The Communist Manifesto

The turbulent  years between Europe's revolutions of 1830 and those of 1848 fostered a curious medley of anarchist, socialist and communist groups. In a back room in Vincennes, a suburb of Paris, met one such group, a clandestine society named the `League of the Just'. It comprised a dozen or so German exiles; artisans sympathetic to the working class movement and influ­enced by revolutionaries like Buonarroti and Blanqui.

By 1847 a network had been forged between sister committees in Paris, London and Brussels. Renaming them­selves the `Communist League', they invited two of their newer but obvious­ly abler members to draft their inter­national constitution.

A contemporary described one of them as tall and erect, `with English distinction and gravity'; the other `a type all compact of energy, force of character and unshakeable conviction'. He had a shock of deep black hair, a coat buttoned up wrong, and `never spoke except in judgements that brooked no denial'. They were, respectively, Friedrich Engels and Karl Marx.

The Communist Manifesto is that constitution. From its small beginnings it came to be the fountainhead of a political philosophy that inspires the rulers of a third of the world's people.

Dramatic and peremptory as Marx himself, it begins: `A spectre is haunting Europe - the spectre of Communism'. It ends with the famous cry: `The proletarians have nothing to lose but their chains. They have a world to win. Workers of all countries, Between these ringing lines, the Manifesto presents all history as the history of class struggles. As methods of producing wealth change, it explains, so too do the relationships and power balances between the classes. Modern industry and commerce give power to the capitalists, the bourgeoisie who own the means of production. Feudal struct­ures are `burst asunder' as the energetic captains of industry prosper - and a new class of worker is born. He will, in turn, overthrow the bourgeoisie. Unlike the artisan who owns what he produces and can dispose of it as he chooses, the proletarian, or wage-slave, has only his labour to sell. He is at the mercy of his employer. As competition for jobs forces wages down, the employer gains in capital as the worker loses it. Profit becomes more precious than people: `In bourgeois society capital is independent and has life, while the living person is dependent and has no individuality.'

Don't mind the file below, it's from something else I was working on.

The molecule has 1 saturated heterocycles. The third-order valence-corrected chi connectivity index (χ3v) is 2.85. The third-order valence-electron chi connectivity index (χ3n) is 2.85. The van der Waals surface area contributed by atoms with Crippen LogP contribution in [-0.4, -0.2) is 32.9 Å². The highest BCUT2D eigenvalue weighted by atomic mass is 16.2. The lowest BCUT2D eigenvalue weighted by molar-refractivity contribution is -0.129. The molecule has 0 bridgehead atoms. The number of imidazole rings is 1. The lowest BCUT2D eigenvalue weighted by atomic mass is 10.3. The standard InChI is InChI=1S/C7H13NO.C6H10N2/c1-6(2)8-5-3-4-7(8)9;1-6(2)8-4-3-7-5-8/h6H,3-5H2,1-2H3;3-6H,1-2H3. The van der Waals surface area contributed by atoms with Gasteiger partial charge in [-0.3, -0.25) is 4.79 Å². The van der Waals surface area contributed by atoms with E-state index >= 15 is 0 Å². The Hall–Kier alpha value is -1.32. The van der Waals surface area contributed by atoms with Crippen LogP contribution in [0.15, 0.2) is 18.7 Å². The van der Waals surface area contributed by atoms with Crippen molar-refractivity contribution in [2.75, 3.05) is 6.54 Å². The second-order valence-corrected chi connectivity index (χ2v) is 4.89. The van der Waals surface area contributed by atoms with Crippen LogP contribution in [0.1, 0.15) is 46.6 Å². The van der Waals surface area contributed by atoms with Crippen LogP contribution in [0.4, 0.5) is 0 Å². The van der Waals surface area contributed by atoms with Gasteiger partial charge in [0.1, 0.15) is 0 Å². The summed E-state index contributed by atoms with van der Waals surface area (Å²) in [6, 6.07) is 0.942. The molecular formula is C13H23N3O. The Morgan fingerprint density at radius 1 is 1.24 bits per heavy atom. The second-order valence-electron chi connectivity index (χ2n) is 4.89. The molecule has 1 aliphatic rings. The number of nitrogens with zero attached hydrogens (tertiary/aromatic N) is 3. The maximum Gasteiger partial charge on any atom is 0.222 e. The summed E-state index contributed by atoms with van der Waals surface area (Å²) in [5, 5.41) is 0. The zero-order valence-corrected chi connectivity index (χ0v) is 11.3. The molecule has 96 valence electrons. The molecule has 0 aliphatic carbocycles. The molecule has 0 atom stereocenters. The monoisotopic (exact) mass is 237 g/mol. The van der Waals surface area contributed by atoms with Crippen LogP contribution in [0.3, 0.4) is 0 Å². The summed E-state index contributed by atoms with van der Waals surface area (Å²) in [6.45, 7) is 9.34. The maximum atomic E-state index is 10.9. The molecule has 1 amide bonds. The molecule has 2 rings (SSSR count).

But Marx also observed that as the capitalist class forces the proletariat to grow in size, misery and alienation, so it forces them to realise that their only strength lies in united action as a class. In this way the bourgeoisie will `produce its own grave-diggers': the trade unions.

Marx saw the `dictatorship of the proletariat' as a necessary stage in his­tory, between the rise of the capitalists and the rule of socialists. Eventually, society would become classless: only then would it be a truly communist society.

As to the questions of private prop­erty, the Manifesto protected human­scale ownership - the roof over the artisan's head (usually at risk under the rigours of Victorian capitalism). It opposed property extra to individual use, used as capital to `subjugate the labour of others'.

Perhaps the Manifesto's greatest, al­though most controversial, contribution to humanising society lay in its stress on the social conditioning of people's values. Academics argue about the degree to which Marx included man's subjectivity as a mediating factor. But by sweeping aside the idea of a fixed status quo, Marx put the responsibility back into the hands of people to make life more bearable for their fellowmen: `History does nothing ... It is men, real living men who do all this'. On the other hand men could only act when the time was ripe: `Men make their own history, but they do not make it just as they please; they do not make it under circumstances chosen by themselves but ... transmitted from the past.'

Capitalism will indeed fall at the hands of the working class - but only when capitalism itself is in crisis. Or so it seemed to Marx, when he wrote the Manifesto, aged 29, and at his most idealistic and eloquent.

Anuradha Vittachi

The Communist Manifesto
by Karl Marx (1848) Penguin (paperback) UK: £1.00
AUS: $3.50 Can: $1.95

New Internationalist issue 094 magazine cover This article is from the December 1980 issue of New Internationalist.
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